Will we ever get a decent parliament?



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Parliamentary elections are round the corner and political parties are busy looking for candidates who could win. When political leaders are questioned on the eligibility of candidates and how they are going to choose them, the reply is that they will field people who could win. And we have seen the quality of these people who can win elections. We have suffered at their hands and the country has slid into abysmal depths due to their incompetence, corruption and self-interest. They have lived in clover while the poor have struggled to eke out a living. They have indulged in super luxury vehicles and chairs to sit, leisurely playing video games in parliament, while children in villages had to hold umbrellas over their heads in class as there are no roofs in schools. They have squandered the country's wealth, robbed its banks, made it almost a subject nation, brought it down to its knees and finally sold its assets. And they get the votes and win elections by promising the poor voter the moon.


Who are these people who can win elections? Most of them are very rich and have the money, earned while in parliament previously, to throw about and shout from huge platforms empty words, piffle, and mud, under huge marquees with screaming banners all around and cheering crowds brought in bus loads. Most of them have no education and behave like thugs in the parliament and outside. When in power they throw their weight about browbeating people, officials, law authorities and even the judiciary. Using their parliamentary privileges they castigate and make baseless wild accusations against people who do not have such privileges. When not taking commissions they engage in illicit felling of trees, dig the river beds for sand and mountains for earth, issue liquor permits, import garbage, and even "kudu" and "ice". Their children amuse themselves by cracking skulls of police officers in clubs and beaches, and maim people on the roads with their fast cars. They have a price and do not hesitate to sell their soul and cross over for the highest bid. These are the candidates who can win elections.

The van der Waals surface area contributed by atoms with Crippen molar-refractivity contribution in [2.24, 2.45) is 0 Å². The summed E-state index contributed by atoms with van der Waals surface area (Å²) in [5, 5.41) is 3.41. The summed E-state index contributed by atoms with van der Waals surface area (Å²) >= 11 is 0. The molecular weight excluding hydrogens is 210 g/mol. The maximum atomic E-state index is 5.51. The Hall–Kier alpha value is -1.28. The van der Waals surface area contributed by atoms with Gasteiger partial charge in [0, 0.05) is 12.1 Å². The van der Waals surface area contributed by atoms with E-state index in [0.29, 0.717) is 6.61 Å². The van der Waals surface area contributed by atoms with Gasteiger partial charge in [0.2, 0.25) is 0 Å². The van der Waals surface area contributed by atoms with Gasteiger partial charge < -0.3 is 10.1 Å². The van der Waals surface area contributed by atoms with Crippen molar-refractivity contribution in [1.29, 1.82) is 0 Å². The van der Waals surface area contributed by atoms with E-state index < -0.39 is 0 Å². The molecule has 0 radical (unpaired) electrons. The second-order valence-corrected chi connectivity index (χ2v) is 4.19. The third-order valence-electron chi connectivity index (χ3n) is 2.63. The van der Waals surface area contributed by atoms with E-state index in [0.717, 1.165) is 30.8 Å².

Political leaders, going by past experience, know that these people can win elections and they cannot help nominating them. These people have the ability and the skin thickness to make large amounts of money while in power, and spend part of it at the next election to campaign and hoodwink the people to get their votes. It is seen that this is a vicious cycle, they spend to rob and then rob to spend. They spend on huge meetings, to erect huge stages, to bring huge crowds, on full page colour advertisements, large cutouts etc. Some of this wasteful expenditure was reduced at the last presidential election due to the ban on polythene banners.


If this type of expensive meaningless campaigning could be stopped, the need to throw money by candidates could be controlled to some extent. Then even decent honest people with no ill-gotten riches could contest, and party leaders could think of nominating them also and people will have a choice. Hitherto the problem was that people had no choice and had to vote for those nominated even if they were drug dealers.


In developed countries such campaigning is not seen during elections. The recent elections in Britain were very quiet and there were no huge rallies, but people made their choice of good honourable candidates. Some time ago we had good decent honest people like DS, Dudley, NM, Colvin, SWRD, Sirimavo in the parliament. They did not have to spend a lot of money to get elected. There were no cantankerous meetings and other expensive campaigning. People knew their candidates quite well and made them their representatives in parliament. Our people must be more mature and aware about their responsibilities now, and should be able to make a good choice if given a chance. They may not be impressed and swayed by what is promised at large meetings. They may be guided by the quality of the candidate if that chance is given to them. Huge campaigns are not necessary if candidates of calibre known for their integrity are on offer.